We buried Micah on the last day of March. Sweating and stiff, we stood in the inadequate shade of a white oak. Quercus alba. A soft ache spread from the bandages on my left shoulder down my arm, suspended in a polyester sling. The Minister read from Romans.

“None of us lives to himself, and none of us dies to himself.”

I thought about Micah, and the dog he’d brought home a month after we moved in.

“If we live, we live to the Lord, and if we die, we die to the Lord.”

Together, they’d barreled into the kitchen where Abigail and I sat with paint chips spread across the table. A rescued German shepherd, drooling and jumping up to meet us, and Micah, grinning, clumsily explaining that the dog’s name was Evie, and he’d already ordered her a personalized dish set.

“So then, whether we live or whether we die, we are the Lord's.”

I thought about Micah, and the way he would talk during movies.

“For to this end Christ died and lived again,”

He’d keep checking if you liked the movie, if you thought the girl should’ve turned the car around, if you thought the dad shouldn’t have died. He’d laugh out loud at funny parts, then turn to you, eyes flashing like fireworks, to make sure you were laughing too. Watching a movie with Micah wasn’t like watching a movie at all. Watching a movie with Micah always ended with you, enchanted, watching Micah watch.

“That he might be Lord both of the dead,”

The tall grass tickled my ankles. I thought about Micah.

“And of the living.”


If I hadn’t stopped at home before heading to the diner on April 18th, I would’ve missed Abigail altogether. I stepped off the road into the driveway as she emerged from the garage. She frowned when she saw me. I stood in the cold rain and she explained.

“They shot us,” she said, dropping the box into the backseat of her car. “I came here to teach. I was doing something good, and they shot us.”

I pitied her, damp and shivering, cramming everything she owned into an ugly two-door, hobbling around on a broken ankle. She hadn’t even been shot, just shoved to the ground by a frantic student.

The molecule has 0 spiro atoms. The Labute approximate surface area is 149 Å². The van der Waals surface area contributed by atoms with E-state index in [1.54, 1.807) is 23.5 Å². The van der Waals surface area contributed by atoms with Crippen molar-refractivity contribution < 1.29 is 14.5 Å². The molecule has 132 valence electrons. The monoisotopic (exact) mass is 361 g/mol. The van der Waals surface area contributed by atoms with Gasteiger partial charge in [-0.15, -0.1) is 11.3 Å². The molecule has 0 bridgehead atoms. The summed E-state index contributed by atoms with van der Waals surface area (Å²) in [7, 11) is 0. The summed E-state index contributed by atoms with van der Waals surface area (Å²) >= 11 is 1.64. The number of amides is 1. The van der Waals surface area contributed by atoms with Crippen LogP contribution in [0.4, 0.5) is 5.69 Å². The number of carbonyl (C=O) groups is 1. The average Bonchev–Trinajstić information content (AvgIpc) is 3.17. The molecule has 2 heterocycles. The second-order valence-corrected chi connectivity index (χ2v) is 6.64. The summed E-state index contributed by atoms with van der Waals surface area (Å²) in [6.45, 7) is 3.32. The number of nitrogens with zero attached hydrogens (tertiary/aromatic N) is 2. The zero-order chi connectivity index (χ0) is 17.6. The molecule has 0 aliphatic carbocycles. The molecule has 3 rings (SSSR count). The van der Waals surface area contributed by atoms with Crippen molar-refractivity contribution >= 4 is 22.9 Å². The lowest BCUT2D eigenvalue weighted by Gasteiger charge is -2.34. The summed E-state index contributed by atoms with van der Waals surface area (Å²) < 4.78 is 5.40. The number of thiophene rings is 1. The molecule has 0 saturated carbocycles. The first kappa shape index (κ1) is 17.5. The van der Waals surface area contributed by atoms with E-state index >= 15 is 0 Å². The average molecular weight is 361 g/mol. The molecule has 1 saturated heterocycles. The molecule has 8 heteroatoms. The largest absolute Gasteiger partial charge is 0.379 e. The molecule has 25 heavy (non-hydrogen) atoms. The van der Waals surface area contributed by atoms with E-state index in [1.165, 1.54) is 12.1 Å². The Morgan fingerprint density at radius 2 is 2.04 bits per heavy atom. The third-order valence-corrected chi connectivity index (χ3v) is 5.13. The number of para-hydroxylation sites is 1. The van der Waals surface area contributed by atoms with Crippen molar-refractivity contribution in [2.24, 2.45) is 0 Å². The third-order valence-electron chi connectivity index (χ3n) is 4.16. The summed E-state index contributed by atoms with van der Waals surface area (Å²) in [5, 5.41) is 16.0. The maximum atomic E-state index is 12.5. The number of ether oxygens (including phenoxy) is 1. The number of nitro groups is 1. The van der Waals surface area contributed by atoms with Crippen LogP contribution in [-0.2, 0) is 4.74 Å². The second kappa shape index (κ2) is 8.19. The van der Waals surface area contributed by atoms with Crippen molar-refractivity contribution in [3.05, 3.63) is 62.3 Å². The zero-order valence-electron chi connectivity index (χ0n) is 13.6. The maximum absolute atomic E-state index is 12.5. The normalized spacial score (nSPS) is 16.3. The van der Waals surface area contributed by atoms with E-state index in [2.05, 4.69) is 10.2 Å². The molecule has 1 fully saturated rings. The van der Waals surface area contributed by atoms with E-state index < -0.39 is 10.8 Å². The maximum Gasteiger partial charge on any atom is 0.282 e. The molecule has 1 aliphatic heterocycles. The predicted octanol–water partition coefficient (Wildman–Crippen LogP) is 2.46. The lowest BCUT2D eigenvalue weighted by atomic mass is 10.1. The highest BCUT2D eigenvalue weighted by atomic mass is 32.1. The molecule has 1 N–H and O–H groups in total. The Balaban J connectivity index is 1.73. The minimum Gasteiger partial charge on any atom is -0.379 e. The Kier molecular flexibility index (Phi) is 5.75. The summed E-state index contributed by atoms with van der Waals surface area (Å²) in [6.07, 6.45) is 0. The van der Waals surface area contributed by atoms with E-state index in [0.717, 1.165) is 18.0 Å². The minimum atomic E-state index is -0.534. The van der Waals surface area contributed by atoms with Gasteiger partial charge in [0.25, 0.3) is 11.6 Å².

“I don’t think you’re supposed to be driving yet,” I answered, pointing at her foot, “with your cast still on.”

Even if she’d begged me to forgive her, to understand, I wouldn’t have. She didn’t though. She bowed her head and walked over to the driver’s side. I noticed Evie in the passenger seat.

I didn’t watch Abigail get in the car. Instead, I turned on my heel and walked with soaking boots into the house and through the front hall. Without missing a beat, I took every plate and bowl and glass we owned, and one by one smashed each against the red and faded kitchen wall.


My phone rang at 11:56 PM on May 23rd. By 1 AM, May 24th, I was sitting in a cold plastic chair in the Chicot Memorial Medical Center waiting room. Peter’s younger brother, who’d called me, sat across from me. His mother paced between us. His father had gone in search of coffee.

The doctor that talked to us was young.

“Peter had severe crush injuries to his abdomen and lower extremities and a massive brain bleed.”

I felt suddenly cold.

“We took him into surgery immediately. However, the damage he sustained from the fall was catastrophic.”

I wracked my brain for Latin names, for something sweet and soft to hold beneath my tongue.

Platanus, I thought. Platanus something.

“We did everything we could,” he said. “Unfortunately, Peter’s accident was fatal.”

Platanus occidentalis. American sycamore.


Driving east to Mississippi, I think about all the things that scared me when I moved to Misfit: alligators and chiggers and Southern politics and snakes. I think about the hospital room where an old doctor wrapped my shoulder in its sling. In his thick Southern accent he told me how lucky I was.

“Couple of inches over and it would’ve hit your heart.”

I think about what my heart might’ve looked like busted into a thousand pieces, scattered through my chest like litter on the sidewalk. I think about snow angels drawn in flour on the counter, and people dressed in Autumn colors next to buttercups and roses. I think about freshwater falling on my face.

Driving east to Mississippi, I think about all the Misfits we buried, all the Misfits who loved me, all the Misfits I held in my nearly shattered heart.